Here I sit on Christmas Eve. Jude is off with his dad, and I am doing fun things like laundry. The quiet is nice in the sense I get to sit and blog, which I just haven't had time for this week. I've been trying to think of how on earth to say all that's on my heart this time of year, but it's always so hard for me to express what Christmas means.
Yesterday, I went to church and was tearing up numerous times over just the reality of Christmas. I try to wrap my head around what it must have been like to live prior to Christ's birth. The ache of knowing you absolutely can't save yourself and when oh when will the Messiah come and save you from yourself. I wonder what it was like to try to know God before the veil was torn. How frustrating to crave that relationship, but know you could only get so far. And the joy that it would have been to be present that first Christmas and know that the angst, the wait, the longing was all over. And there He was. Emmanuel. God is with us. The reality of those words is so profound.
I've mentioned before when I wrote Lover of My Soul how intimately I've come to know Jesus since my divorce in summer of 2010. I actually wrote a blog article about this at one point one Christmas right after, but I just can't find it. Anyway, the fact that God is now intimately with us is a gift that came with Christmas. Prior to that, there was so much seperation. Not eternally, but relationally. I love how Christmas reminds me to stop and think how blessed I am to be born at this point in history where I can come to God and know him so intimately. How I can feel my very soul breathed to life each day as He just fills me. The feeling of knowing you are surrounded by the Holy Spirit and you can't help by cry for the joy and beauty of it all. There are no words, I just know that it is the most achingly beautiful thing.
There has been so much death and disappointment and sadness this Christmas it's seemed. More than any other. I've heard of more child deaths close to my own life that ever before. And that doesn't take into account the tragedy in Connecticut. It's interesting. Salvation began with the birth of a child. Right now we are in the time of grace where people are being called and hopefully responding to Christ. Responding to the birth of that child so long ago. The hope, and isn't the birth of a child always filled with hope? And the death of a child brings the death of the hope. Yet with this child, he was born to die. Because without his death, there wouldn't have been hope.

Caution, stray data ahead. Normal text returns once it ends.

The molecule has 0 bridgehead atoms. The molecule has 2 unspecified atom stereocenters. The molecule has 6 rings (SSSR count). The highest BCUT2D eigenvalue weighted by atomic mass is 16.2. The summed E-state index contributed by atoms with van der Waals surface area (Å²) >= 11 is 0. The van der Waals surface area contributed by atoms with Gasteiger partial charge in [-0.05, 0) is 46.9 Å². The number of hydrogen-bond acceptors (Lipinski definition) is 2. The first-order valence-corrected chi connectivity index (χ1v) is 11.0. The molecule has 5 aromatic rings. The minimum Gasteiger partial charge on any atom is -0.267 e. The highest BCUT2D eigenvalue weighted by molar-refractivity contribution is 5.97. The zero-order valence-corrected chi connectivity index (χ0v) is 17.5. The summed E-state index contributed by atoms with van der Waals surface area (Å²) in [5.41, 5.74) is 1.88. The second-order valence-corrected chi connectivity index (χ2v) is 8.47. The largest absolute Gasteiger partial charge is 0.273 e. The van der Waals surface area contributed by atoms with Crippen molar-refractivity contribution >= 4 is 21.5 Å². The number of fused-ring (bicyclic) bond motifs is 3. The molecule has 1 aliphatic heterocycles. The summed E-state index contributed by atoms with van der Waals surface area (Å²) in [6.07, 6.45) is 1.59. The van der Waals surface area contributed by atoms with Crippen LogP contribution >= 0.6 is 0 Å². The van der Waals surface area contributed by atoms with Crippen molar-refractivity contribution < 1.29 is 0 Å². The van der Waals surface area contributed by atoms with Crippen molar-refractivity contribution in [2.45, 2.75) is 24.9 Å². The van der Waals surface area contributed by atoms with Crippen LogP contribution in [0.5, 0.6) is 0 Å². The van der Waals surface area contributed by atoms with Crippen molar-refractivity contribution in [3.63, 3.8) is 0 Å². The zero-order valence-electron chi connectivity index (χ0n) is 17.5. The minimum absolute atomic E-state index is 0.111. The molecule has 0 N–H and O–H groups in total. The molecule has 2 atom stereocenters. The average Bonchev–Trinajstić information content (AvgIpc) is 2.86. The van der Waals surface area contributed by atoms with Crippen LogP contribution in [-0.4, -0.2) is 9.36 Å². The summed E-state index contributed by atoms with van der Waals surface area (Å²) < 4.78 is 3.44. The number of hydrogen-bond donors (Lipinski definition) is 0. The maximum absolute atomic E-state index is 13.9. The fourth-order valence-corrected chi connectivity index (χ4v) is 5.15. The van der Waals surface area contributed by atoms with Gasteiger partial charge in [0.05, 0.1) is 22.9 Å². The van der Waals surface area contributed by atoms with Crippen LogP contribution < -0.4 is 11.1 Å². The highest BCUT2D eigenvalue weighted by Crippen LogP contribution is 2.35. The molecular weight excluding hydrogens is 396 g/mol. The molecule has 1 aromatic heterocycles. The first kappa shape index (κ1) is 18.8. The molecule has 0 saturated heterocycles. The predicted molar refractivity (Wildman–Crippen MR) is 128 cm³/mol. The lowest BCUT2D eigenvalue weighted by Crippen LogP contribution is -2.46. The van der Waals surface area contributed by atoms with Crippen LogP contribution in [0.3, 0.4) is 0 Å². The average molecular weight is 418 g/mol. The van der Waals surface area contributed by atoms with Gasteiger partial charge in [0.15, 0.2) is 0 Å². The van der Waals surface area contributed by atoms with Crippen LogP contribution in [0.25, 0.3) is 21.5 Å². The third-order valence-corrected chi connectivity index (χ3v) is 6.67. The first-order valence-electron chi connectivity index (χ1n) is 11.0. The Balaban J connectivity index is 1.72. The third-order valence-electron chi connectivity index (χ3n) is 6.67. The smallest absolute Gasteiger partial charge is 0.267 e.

I'm amazed at how the gospel is so present in Christmas. The willingness of people to display the nativity. The way Christmas carols blatantly call the listener to ponder just what child is this and how the king of kings salvation brings. My heart aches for all the millions of people who sing along with the radio stations and Bing Crosby and the truth is right there staring at them. And yet there is no room for that baby in their life. Salvation is there beckoning at this time of year more than any other. Yet we get so focused on gift giving, we miss it.
When the tragedies happen so close to Christmas, they seem to be magnified in their hurt and pain. At Christmas, it's like we all know that this is not our home and we don't belong here. We hope to experience the joy and magic of childlike faith in things like Santa again. Yet that childlike faith is available to us all. But not in Santa- in Jesus. When I think about Christmas this year, all I can think is 'Maranatha- come Lord Jesus'. Yet, I am thankful for the continuing period of grace. I pray that this Christmas brings a revival in the hearts of all. That the Holy Spirit will speak to hearts all over the world and remind them there really is more. This childlike joy and wonder is real. Seek the child. Find the joy. May you find the joy of Emmanuel God with us this Christmas.